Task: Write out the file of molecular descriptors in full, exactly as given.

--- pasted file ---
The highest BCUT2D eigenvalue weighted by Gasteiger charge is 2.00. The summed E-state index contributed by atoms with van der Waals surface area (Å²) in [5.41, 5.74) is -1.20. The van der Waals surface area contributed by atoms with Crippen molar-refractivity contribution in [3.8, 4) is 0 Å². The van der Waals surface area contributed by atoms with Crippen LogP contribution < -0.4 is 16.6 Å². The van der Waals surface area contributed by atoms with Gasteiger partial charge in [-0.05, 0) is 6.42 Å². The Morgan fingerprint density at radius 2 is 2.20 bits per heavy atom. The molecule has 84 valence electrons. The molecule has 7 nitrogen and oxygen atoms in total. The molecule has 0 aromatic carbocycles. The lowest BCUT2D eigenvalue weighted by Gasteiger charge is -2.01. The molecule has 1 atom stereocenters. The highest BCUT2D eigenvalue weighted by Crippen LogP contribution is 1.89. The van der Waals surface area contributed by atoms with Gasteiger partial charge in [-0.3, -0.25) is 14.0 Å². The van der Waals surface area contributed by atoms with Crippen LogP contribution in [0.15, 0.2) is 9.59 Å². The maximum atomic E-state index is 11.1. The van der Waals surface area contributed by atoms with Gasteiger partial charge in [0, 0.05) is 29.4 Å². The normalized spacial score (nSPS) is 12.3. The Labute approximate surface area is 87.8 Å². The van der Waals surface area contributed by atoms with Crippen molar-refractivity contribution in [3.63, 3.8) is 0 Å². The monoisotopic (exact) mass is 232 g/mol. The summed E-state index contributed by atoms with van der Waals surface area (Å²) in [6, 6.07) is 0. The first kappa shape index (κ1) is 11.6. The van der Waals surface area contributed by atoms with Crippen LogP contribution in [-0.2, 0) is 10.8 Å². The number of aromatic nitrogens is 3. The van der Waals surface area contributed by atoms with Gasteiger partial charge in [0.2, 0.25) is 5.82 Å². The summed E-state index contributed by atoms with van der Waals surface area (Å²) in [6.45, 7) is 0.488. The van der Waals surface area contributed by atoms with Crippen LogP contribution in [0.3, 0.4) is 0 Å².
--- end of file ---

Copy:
The highest BCUT2D eigenvalue weighted by Gasteiger charge is 2.00. The summed E-state index contributed by atoms with van der Waals surface area (Å²) in [5.41, 5.74) is -1.20. The van der Waals surface area contributed by atoms with Crippen molar-refractivity contribution in [3.8, 4) is 0 Å². The van der Waals surface area contributed by atoms with Crippen LogP contribution < -0.4 is 16.6 Å². The van der Waals surface area contributed by atoms with Gasteiger partial charge in [-0.05, 0) is 6.42 Å². The Morgan fingerprint density at radius 2 is 2.20 bits per heavy atom. The molecule has 84 valence electrons. The molecule has 7 nitrogen and oxygen atoms in total. The molecule has 0 aromatic carbocycles. The lowest BCUT2D eigenvalue weighted by Gasteiger charge is -2.01. The molecule has 1 atom stereocenters. The highest BCUT2D eigenvalue weighted by Crippen LogP contribution is 1.89. The van der Waals surface area contributed by atoms with Gasteiger partial charge in [-0.3, -0.25) is 14.0 Å². The van der Waals surface area contributed by atoms with Crippen LogP contribution in [0.15, 0.2) is 9.59 Å². The maximum atomic E-state index is 11.1. The van der Waals surface area contributed by atoms with Gasteiger partial charge in [0, 0.05) is 29.4 Å². The normalized spacial score (nSPS) is 12.3. The Labute approximate surface area is 87.8 Å². The van der Waals surface area contributed by atoms with Crippen molar-refractivity contribution in [3.63, 3.8) is 0 Å². The monoisotopic (exact) mass is 232 g/mol. The summed E-state index contributed by atoms with van der Waals surface area (Å²) in [6, 6.07) is 0. The first kappa shape index (κ1) is 11.6. The van der Waals surface area contributed by atoms with Crippen LogP contribution in [-0.2, 0) is 10.8 Å². The number of aromatic nitrogens is 3. The van der Waals surface area contributed by atoms with Gasteiger partial charge in [0.2, 0.25) is 5.82 Å². The summed E-state index contributed by atoms with van der Waals surface area (Å²) in [6.45, 7) is 0.488. The van der Waals surface area contributed by atoms with Crippen LogP contribution in [0.3, 0.4) is 0 Å².